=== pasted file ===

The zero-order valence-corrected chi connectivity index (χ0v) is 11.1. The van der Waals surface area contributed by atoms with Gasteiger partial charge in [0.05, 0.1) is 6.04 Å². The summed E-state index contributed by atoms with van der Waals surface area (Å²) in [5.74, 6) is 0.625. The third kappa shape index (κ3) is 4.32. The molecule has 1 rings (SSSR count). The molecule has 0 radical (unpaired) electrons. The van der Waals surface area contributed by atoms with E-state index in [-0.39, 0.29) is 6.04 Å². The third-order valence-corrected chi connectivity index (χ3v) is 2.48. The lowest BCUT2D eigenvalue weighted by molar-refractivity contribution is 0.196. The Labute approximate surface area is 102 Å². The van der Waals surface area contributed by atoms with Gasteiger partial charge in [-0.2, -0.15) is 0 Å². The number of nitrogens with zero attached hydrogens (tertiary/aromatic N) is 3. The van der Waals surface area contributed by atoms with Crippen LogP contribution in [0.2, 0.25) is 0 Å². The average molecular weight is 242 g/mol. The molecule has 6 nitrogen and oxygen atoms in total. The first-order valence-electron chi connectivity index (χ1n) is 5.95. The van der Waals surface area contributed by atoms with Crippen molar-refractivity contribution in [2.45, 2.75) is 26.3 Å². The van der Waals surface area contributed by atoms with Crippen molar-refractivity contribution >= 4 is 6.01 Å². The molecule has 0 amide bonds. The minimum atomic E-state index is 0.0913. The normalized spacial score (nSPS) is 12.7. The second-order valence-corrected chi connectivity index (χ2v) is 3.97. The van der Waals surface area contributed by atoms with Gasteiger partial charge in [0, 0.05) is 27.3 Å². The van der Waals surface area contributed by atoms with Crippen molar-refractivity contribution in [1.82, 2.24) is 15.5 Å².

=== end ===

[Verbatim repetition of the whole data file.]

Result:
The zero-order valence-corrected chi connectivity index (χ0v) is 11.1. The van der Waals surface area contributed by atoms with Gasteiger partial charge in [0.05, 0.1) is 6.04 Å². The summed E-state index contributed by atoms with van der Waals surface area (Å²) in [5.74, 6) is 0.625. The third kappa shape index (κ3) is 4.32. The molecule has 1 rings (SSSR count). The molecule has 0 radical (unpaired) electrons. The van der Waals surface area contributed by atoms with E-state index in [-0.39, 0.29) is 6.04 Å². The third-order valence-corrected chi connectivity index (χ3v) is 2.48. The lowest BCUT2D eigenvalue weighted by molar-refractivity contribution is 0.196. The Labute approximate surface area is 102 Å². The van der Waals surface area contributed by atoms with Gasteiger partial charge in [-0.2, -0.15) is 0 Å². The number of nitrogens with zero attached hydrogens (tertiary/aromatic N) is 3. The van der Waals surface area contributed by atoms with Crippen LogP contribution in [0.2, 0.25) is 0 Å². The average molecular weight is 242 g/mol. The molecule has 6 nitrogen and oxygen atoms in total. The first-order valence-electron chi connectivity index (χ1n) is 5.95. The van der Waals surface area contributed by atoms with Crippen molar-refractivity contribution in [2.45, 2.75) is 26.3 Å². The van der Waals surface area contributed by atoms with Crippen molar-refractivity contribution >= 4 is 6.01 Å². The molecule has 0 amide bonds. The minimum atomic E-state index is 0.0913. The normalized spacial score (nSPS) is 12.7. The second-order valence-corrected chi connectivity index (χ2v) is 3.97. The van der Waals surface area contributed by atoms with Gasteiger partial charge in [0, 0.05) is 27.3 Å². The van der Waals surface area contributed by atoms with Crippen molar-refractivity contribution in [1.82, 2.24) is 15.5 Å².